Friday, December 26, 2008

Tuning into MuchMusic, Florence

So you want a closer sample of Italian life. A real “taste” of Italy, if you will. Your wish is to be granted more easily than you think. Chocolate. Simply take a bar of chocolate (preferably dark), and melt it, chop it, grate it…then add it to just about anything – presto, you have instant Italian fare. The pastries were the most obvious, of course…whether it was dark Italian chocolate nestled in the core of a flakey, buttery croissant (still warm from the baker’s oven), little curls of chocolate spilling out of your morning cornflakes box (yep – you actually buy it that way!), or little shards of dark deliciousness stirred in with the exquisitely creamy vanilla yogourt for your afternoon pick-me-up. Perhaps you may wish to indulge in a small espresso-sized “Italian hot chocolate” at your favourite corner cafe….why such an indulgence? Hot chocolate in Italy is just that – a cup of melted chocolate, perhaps mixed with a few drops of cream (just enough to haughtily insinuate that it is worthy of the liquid serving receptacle as opposed to a knife and fork).

Oh, and let’s not forget the Italians’ version of peanut butter….Nutella. Nutella is a spreadable chocolate that can be used more or less anywhere you would use peanut butter (though I would not recommend it with jam…). For those of you who are not familiar with this indulgent delight, it is the same chocolate that graces the soft centre of a Ferrero Rocher chocolate. Most commonly in Rome and Florence, it could be found smeared in generous amounts over hot Belgian-style waffles being cooked on sizzling buttered irons by street vendors. During the enjoyment of this delicacy, the consumer may be forced to assume a “pike stance” (standing with hips bent at 90 degrees) as the Nutella, made runny by the heat of the fresh waffle, develops an affinity for clean shirt fronts (trust me – I know). Other common Nutella uses include sandwiches, or for the “no frills”/skip-the-middleman approach, a large spoon is a notably effective vessel for the direct tub-to-mouth technique (this particular method is tried and true…).

For the record, I was not able to get through the above paragraph without a trip to the kitchen for a slice of chocolate. Ok, maybe 3.

Perhaps one of my favourite experiences, was something that many of you may take for granted:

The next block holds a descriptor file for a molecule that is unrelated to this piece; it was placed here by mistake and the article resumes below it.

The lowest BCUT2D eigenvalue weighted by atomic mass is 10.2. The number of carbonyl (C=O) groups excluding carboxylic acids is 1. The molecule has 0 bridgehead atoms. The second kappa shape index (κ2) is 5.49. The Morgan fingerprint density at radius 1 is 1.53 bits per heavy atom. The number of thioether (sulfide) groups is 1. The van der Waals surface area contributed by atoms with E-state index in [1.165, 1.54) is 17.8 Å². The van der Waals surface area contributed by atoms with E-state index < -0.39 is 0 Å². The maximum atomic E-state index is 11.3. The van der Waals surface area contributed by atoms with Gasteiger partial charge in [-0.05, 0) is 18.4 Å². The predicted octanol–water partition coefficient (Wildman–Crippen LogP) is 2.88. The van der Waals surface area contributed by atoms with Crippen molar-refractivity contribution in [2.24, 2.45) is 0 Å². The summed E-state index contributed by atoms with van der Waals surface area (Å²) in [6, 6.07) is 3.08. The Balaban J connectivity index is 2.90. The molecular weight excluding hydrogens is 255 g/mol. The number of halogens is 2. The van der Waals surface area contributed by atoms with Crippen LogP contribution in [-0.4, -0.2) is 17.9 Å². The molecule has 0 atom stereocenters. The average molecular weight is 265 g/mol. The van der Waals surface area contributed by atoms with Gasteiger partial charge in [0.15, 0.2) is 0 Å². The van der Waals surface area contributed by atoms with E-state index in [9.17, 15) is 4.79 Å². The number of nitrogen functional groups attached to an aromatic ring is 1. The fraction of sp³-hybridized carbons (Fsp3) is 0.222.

On our first, day in Florence, Mum and I were strolling through the streets in the early morning, watching the historic centre of the city wake up. The scooters and the ubiquitous tiny energy efficient smart cars and three wheelers bounced by, their intended straight-line trajectories made choppy by the ancient, uneven cobbles their tires were reluctantly forced to negotiate. It was still fairly early and as we sat there, the shutters on the windows of the old stone buildings yawned into the beams of the sleepily rising sun as they were pushed open by the morning light-seekers. The smell of fresh coffee seeped out of every crevice as early risers sought to nullify their morning lethargy with a shot or two of thick, hot espresso. There was a stone ledge, slightly set back from the sidewalk, and as we strolled by, I impulsively plunked myself down on it, watching the scene unfold in front of me. After 10 mins, I could see that Mum was raring to go again, while I on the other hand, was feeling as though the warmth of the sun had fused me to the spot for the time being. Thus, I sent Mum down the street for 30 mins to burn off some energy, and as I watched her patter off, I realized that this was the first time in 4.5 months that I was aware of being completely inconspicuous and invisible to everything and everyone around me. I sat on my perch in the middle of the steadily increasing hustle and bustle, and no one paid an ounce of attention to me, or glanced at me twice, and there was no one forced to protectively “watch over me” in the background while I pretended I was alone. The only honks were the pre-pubescent, high octave toots of the smart cars as they squeaked their disapproval at the scooters swerving between them. It was bliss. I could have sat there all day, but I think Mum may have exploded if she hadn’t had an outlet on which to expend her (enviable!) seemingly never-ending energy! (Love you Mum!)